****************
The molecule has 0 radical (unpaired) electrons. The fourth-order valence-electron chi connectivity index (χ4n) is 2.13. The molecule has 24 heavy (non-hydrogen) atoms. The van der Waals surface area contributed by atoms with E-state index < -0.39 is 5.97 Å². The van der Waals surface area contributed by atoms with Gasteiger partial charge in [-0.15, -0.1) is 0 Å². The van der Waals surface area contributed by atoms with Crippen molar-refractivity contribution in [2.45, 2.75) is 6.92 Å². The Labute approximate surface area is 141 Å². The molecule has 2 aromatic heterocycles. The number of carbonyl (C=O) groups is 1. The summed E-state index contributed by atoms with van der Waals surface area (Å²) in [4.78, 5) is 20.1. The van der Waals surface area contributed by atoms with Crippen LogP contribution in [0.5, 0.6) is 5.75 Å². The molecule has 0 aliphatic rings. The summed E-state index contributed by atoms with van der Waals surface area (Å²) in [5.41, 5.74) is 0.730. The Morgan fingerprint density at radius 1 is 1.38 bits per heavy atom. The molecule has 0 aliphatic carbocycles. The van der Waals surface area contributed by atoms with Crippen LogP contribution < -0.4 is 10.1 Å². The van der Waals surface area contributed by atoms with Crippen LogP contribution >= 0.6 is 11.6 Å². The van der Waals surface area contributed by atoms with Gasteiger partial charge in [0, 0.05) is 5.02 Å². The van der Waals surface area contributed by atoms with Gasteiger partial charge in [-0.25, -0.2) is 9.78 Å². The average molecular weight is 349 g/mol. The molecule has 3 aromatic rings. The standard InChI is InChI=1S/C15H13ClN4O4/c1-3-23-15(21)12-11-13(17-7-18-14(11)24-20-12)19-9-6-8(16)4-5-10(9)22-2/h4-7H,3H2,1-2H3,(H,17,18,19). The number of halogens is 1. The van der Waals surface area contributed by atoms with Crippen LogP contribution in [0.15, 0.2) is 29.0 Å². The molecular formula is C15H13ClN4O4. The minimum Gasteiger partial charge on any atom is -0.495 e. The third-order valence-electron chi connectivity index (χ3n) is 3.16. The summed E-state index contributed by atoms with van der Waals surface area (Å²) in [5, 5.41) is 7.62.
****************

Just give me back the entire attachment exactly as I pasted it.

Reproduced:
The molecule has 0 radical (unpaired) electrons. The fourth-order valence-electron chi connectivity index (χ4n) is 2.13. The molecule has 24 heavy (non-hydrogen) atoms. The van der Waals surface area contributed by atoms with E-state index < -0.39 is 5.97 Å². The van der Waals surface area contributed by atoms with Gasteiger partial charge in [-0.15, -0.1) is 0 Å². The van der Waals surface area contributed by atoms with Crippen molar-refractivity contribution in [2.45, 2.75) is 6.92 Å². The Labute approximate surface area is 141 Å². The molecule has 2 aromatic heterocycles. The number of carbonyl (C=O) groups is 1. The summed E-state index contributed by atoms with van der Waals surface area (Å²) in [4.78, 5) is 20.1. The van der Waals surface area contributed by atoms with Crippen LogP contribution in [0.5, 0.6) is 5.75 Å². The molecule has 0 aliphatic rings. The summed E-state index contributed by atoms with van der Waals surface area (Å²) in [5.41, 5.74) is 0.730. The Morgan fingerprint density at radius 1 is 1.38 bits per heavy atom. The molecule has 0 aliphatic carbocycles. The van der Waals surface area contributed by atoms with Crippen LogP contribution < -0.4 is 10.1 Å². The van der Waals surface area contributed by atoms with Crippen LogP contribution >= 0.6 is 11.6 Å². The van der Waals surface area contributed by atoms with Gasteiger partial charge in [0, 0.05) is 5.02 Å². The van der Waals surface area contributed by atoms with Gasteiger partial charge in [-0.25, -0.2) is 9.78 Å². The average molecular weight is 349 g/mol. The molecule has 3 aromatic rings. The standard InChI is InChI=1S/C15H13ClN4O4/c1-3-23-15(21)12-11-13(17-7-18-14(11)24-20-12)19-9-6-8(16)4-5-10(9)22-2/h4-7H,3H2,1-2H3,(H,17,18,19). The number of halogens is 1. The van der Waals surface area contributed by atoms with Crippen LogP contribution in [0.15, 0.2) is 29.0 Å². The molecular formula is C15H13ClN4O4. The minimum Gasteiger partial charge on any atom is -0.495 e. The third-order valence-electron chi connectivity index (χ3n) is 3.16. The summed E-state index contributed by atoms with van der Waals surface area (Å²) in [5, 5.41) is 7.62.